If you want to move beyond the temporary fix and simply better yourself, you have to get back to the basics. I’m not talking about a sensible white t-shirt or a nice denim jacket here. No, you have to take care of basic human needs like drinking water or going for a walk and soaking in some actual sunlight.
As silly as it might sound, remembering to check in with yourself and breathe more. Do you ever find yourself holding your breath without realizing it? And then put your lungs to work, with a renewed appreciation for the effortless act of breathing in and breathing out? A simple activity like this does wonders! I’m no expert, but I’m pretty sure breathing has a proven, lasting positive effect on humans (historically and scientifically speaking).
Outside of the basic stuff, you also have to work on yourself and take intentional steps to get better for the long-term. Like the Times says, self-care is for anyone who wants it. Shifting away from the instant-gratification mindset and making decisions based on whether or not something will make you feel better right now doesn’t happen overnight. You have to constantly work at it, but it’s gratifying work. In the same way you might care for a garden (or in my case, proudly mother two houseplants), the more you maintain your own well-being, the more you’ll grow and flourish.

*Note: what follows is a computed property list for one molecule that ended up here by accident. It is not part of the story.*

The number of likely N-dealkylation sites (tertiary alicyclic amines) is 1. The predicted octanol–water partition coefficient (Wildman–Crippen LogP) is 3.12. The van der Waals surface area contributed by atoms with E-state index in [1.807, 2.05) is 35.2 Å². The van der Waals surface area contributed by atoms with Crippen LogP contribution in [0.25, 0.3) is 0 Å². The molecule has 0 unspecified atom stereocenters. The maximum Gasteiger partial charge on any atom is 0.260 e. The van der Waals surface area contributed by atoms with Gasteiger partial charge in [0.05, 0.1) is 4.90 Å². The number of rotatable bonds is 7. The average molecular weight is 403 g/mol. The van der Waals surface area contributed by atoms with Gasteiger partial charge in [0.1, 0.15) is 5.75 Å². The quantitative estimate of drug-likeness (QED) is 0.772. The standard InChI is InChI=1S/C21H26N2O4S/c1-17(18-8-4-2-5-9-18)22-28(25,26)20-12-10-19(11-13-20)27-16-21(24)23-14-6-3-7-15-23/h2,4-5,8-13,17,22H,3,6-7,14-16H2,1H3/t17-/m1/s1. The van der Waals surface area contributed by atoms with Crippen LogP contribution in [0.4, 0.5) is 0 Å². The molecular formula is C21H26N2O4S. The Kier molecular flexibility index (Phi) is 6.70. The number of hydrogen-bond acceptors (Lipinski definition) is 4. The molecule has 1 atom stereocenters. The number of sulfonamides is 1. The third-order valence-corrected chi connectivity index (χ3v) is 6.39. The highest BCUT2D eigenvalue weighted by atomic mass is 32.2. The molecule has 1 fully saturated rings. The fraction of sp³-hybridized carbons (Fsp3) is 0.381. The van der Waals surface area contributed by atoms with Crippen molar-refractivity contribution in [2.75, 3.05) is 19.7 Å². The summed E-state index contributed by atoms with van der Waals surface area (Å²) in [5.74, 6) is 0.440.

So, adopt an attitude of self-improvement instead of self-indulgence. Your future self will thank you.